21:21 is reassuring:
21 Whoever pursues righteousness and love
finds life, prosperity and honor.
One can always hope, I suppose.
■ It's rough out there at California's College of the Canyons, as described by the College
Fix: Prof hands out white
privilege checklist, then warns students who stereotype will be
An anthropology professor at a community college in California has
instructed her students that stereotyping someone in class is a
punishable offense — on the same day that she handed out a four-page
white privilege checklist listing common generalizations about white
The instructor is Amanda Zunner-Keating. A quote from her syllabus:
Any student who disrespects their instructor, disrespects their
classmates, or purports identity-based stereotypes will be
considered an interruption and will be a) be barred from
participating in class, b) lose all participation points for the
day, and c) referred to the Dean of Students.
I have no words. Oh, wait, I do: don't take anthropology from Amanda
Zunner-Keating. She is in the business of indoctrination, not
■ At Reason, Robby Soave (re)discovers that "advocates" are
extremely willing to jettison due process if it gives them the
results they want. Lawyer:
In Campus Rape Disputes, the Accused Should Not Be Presumed
The mask slips once again.
Laura Dunn, a lawyer and prominent advocate for sexual assault
victims, admitted that Title IX—the federal statute behind the
Education Department's efforts to compel universities to adjudicate
sexual assault—does not require investigators to presume that
accused students are innocent.
Yes, Soave notes, Dunn finds that to be a feature, not a bug.
■ Also at Reason, Ed Krayewski has some fun with Hillary's
frustration with Bernie, as revealed in her election memoir. Hillary:
I Lost Because Bernie Promised Everyone a Pony.
In her forthcoming book about the 2016 election, What
Happened, Hillary Clinton complains that her chief opponent
in the primaries, Bernie Sanders, consistently undercut her by
one-upping her "bold" and "ambitious" proposals without explaining
how his policies would work.
In other words, Sanders did to Clinton what Democrats have done to
their critics for years: Frame any worry about the costs and
unintended consequences of a program as
a lack of concern for the problem the program is supposed to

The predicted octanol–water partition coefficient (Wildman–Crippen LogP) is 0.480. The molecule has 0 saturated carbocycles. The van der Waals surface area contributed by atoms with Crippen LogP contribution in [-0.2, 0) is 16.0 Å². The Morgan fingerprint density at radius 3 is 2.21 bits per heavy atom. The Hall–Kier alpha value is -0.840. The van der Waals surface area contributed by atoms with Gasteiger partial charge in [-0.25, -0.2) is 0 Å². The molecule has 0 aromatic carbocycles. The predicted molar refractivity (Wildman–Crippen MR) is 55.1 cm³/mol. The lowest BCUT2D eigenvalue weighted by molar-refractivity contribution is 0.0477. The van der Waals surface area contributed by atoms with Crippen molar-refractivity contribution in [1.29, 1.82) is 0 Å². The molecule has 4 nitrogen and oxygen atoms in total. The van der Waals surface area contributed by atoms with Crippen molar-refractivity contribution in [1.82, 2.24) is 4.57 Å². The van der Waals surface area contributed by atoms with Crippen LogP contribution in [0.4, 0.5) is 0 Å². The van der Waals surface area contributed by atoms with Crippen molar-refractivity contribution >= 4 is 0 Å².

address. After years of cultivating economic illiteracy, the party
reaped the results.
As Krayewski points out, we're at the point where both
parties promote "economic illiteracy", because promoting cost-free
"solutions" for what ails the nation gets more votes than sobering
Bonus, from Josh Barro at (ad-block hostile) Business Insider:
Clinton complained about Bernie Sanders by relating him to 'There's
Something About Mary,' a film she did not understand.
■ Patterico is impressed by recent journalism: THE
UNDRAINED SWAMP: Lobbyists Line Donald Trump’s Pockets by Buying
Memberships at His Clubs.
USA Today has the results of a remarkable investigation out
today, showing how lobbyists buy pricey memberships to Trump’s golf
clubs — an arrangement that puts money in his pocket. Not his
campaign’s coffers. His own pocket.
Patterico invokes a reverse-whataboutism here, and he's absolutely
right to do so: "Anyone who complained about Hillary Clinton’s
corruption should be beside themselves over this."
■ The Google LFOD Alert rang for an LTE in our local paper from
Portsmouth's Dick Rozek: My
brother, Joe, had the right ideas. That's his dead
brother Joe. But before he died:
In a text discussion a few days before his passing (yes, he was very
much into computers, cell phones, apps, and more) Joe noted, “tragic
to see what is going on in dad’s birthplace (Syria)...maybe someday
I’ll read or hear a rational explanation of the evil impulses that
seem to overwhelm the inherent goodness with which Man is created.